Her sullenness always bothered me. I wanted to try to talk to her, but it was not easy. She used to sit in her room and drink alone. She preferred white wine, the cheap stuff that you saw on sale at Safeway, which she sipped from a purple UW coffee cup. I knew that she drank alone because she would hide the empty bottles in her room and then bring them down to the recycling bin very early in the morning.
She spent most of the time in her room and rarely hung out in the living room or kitchen. She would emerge from her room every hour or so for eight minutes, and migrate to the porch for a smoke break. She smoked Benson and Hedges and my other roommates teased her for her choice of death sticks.
She walked around barefoot and I thought she had sexy feet for such a depressed girl. She painted her toe nails in different colors. Sometimes they were metallic blue or greenish-grey. One time they were pink and I thought that was odd, since pink was a happy girl's color and not brown or black and depressing like most girls I met in Seattle at the end of the 20th century.
She moved out of the house unexpectedly. Before she left, she knocked on my door. I was watching the X-Files and sitting in my boxer shorts. She told me that she was moving into an apartment with her best friend. That was odd because I never saw anyone visit her. Anyway, she held a desk lamp in her hands and presented it to me as if it were an Oscar or a Golden Globe award.
"I wanted you to have a reading light. I noticed that you didn't have one."
She told me to wait right there. So I stood in my doorway, in my boxers, holding the lamp. She returned thirty-five seconds later and handed me a box full of CDs that she didn't want to take with her. I inherited albums from Zen Guerrilla, The Supersuckers, Fluid, Water Of The Delay, Kumquat Orb, and Chartreuse Tick Of The Demonic Fusion. I sold all of those at a used bookstore down the street for about $60. I used the money to buy a Pesto and mushroom pizza from Pagliaci's and a bag of weed, which I smoked on my porch late at night when I couldn't sleep.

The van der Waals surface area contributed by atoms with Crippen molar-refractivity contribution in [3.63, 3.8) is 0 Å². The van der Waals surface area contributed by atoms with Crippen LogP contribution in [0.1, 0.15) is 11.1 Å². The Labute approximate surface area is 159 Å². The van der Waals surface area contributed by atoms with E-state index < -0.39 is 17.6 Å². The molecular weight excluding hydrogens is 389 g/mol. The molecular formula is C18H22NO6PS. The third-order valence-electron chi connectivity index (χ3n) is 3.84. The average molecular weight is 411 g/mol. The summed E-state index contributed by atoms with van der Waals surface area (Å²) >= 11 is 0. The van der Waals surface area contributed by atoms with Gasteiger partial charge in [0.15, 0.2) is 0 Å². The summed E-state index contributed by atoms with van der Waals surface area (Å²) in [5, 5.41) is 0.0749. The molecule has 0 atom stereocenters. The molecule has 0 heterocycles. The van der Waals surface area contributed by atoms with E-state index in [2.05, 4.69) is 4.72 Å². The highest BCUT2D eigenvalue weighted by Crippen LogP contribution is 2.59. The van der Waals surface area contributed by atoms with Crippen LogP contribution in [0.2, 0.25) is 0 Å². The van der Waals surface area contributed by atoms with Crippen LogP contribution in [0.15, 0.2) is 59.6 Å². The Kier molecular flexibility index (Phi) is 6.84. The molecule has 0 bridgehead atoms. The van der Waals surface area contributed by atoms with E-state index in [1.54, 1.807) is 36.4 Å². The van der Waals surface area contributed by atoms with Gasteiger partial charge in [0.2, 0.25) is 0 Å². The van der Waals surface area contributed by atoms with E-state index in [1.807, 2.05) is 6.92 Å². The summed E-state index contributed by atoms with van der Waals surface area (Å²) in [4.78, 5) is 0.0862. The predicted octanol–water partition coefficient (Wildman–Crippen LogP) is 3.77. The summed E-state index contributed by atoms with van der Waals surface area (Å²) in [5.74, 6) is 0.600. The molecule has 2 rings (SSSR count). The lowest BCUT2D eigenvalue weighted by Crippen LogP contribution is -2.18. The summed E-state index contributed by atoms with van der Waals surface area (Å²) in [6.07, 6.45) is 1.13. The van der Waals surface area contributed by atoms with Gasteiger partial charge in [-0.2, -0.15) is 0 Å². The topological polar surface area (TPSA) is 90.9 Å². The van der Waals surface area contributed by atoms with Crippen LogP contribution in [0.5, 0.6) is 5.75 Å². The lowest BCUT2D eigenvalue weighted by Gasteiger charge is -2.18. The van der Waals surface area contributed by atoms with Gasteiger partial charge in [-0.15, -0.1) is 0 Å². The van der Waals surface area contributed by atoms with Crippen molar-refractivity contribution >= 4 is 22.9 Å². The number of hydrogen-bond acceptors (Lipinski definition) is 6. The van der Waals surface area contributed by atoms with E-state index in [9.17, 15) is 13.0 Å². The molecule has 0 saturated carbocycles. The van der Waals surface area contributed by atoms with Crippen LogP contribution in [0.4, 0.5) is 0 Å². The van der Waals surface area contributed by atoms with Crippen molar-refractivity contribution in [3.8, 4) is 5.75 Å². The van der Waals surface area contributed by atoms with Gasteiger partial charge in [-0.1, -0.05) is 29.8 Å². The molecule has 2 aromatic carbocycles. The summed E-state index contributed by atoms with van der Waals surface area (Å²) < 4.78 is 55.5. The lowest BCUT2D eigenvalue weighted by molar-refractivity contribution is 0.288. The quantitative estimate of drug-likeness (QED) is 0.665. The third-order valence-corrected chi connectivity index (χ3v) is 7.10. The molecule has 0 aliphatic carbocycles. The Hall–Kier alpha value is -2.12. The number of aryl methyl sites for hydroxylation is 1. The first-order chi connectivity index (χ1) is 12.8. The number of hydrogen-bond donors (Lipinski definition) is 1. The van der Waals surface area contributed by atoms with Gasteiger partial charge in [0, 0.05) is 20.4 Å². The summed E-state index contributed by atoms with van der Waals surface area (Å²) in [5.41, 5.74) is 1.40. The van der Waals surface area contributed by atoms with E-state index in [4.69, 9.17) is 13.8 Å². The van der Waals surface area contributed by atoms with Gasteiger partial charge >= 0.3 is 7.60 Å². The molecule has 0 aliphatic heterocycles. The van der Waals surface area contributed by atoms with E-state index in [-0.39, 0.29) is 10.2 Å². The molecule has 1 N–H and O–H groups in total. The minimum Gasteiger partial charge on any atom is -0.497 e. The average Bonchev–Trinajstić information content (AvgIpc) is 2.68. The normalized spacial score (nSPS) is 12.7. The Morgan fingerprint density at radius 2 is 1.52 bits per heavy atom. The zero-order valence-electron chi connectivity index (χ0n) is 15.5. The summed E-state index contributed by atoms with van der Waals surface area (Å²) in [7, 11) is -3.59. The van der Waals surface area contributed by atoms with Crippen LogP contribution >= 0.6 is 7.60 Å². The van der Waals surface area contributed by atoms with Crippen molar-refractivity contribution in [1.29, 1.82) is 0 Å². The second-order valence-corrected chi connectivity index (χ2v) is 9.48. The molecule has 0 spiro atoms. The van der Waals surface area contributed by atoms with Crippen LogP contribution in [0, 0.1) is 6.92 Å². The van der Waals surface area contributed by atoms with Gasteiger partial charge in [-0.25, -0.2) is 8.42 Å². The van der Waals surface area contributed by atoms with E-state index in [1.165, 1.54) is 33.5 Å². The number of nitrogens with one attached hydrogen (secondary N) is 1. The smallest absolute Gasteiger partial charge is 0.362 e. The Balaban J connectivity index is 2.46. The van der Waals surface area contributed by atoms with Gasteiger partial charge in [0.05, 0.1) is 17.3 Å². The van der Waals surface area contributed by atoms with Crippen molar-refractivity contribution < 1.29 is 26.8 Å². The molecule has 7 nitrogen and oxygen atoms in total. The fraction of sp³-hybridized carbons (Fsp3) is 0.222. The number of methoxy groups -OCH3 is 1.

A couple of weeks after she moved out, I wondered if she wasn't really moving and decided to commit suicide. In a way, she tried to reach out one last time when she knocked on my door and gave me some of her things. It was kinda creepy how she said, "I won't be needed these things anymore."
I was convinced that she wasn't really headed to a new apartment, rather, she was finally going to jump head first into the abyss. I became obsessed with finding out if she had killed herself. I checked all the newspapers and scanned the interwebs looking for any sign of her. Every day I'd scan the obituaries and ask my roommates who were UW students if they happened to run across her. They always said no and gave me shit for having a crush on the wine guzzling chick with green lipstick.
Two or three months after she moved out of the Big Red House, I sat on a bus returning home from work. I spotted her walking down the street wearing one of her black suede feathery jackets. I got off at the next stop and ran down the street looking for her. I couldn't find her and started to think that I was doing too many mushrooms, or acid, or just seeing a ghost.
Just when I was about to give up, I spotted her standing on line inside the 7/11. She was buying a pack of Benson and Hedges. She gave me a half-smile when she saw me rush into the store. I embraced her and she seemed surprised initially that I hugged her while she waited to buy smokes. After an awkward two or three seconds of silence, she hugged me back. We must have stood there for about fifteen or sixteen seconds total. I finally let go when all that built up guilt inside of my guts evaporated into thin air. I thought that I let her die and she miraculously sprung back to life. I said goodbye and walked out of the store as she stood at the counter completely stunned and confused.
I never saw her again.
Paul McGuire is a writer from New York City.
February 05, 2008
Benson and Hedges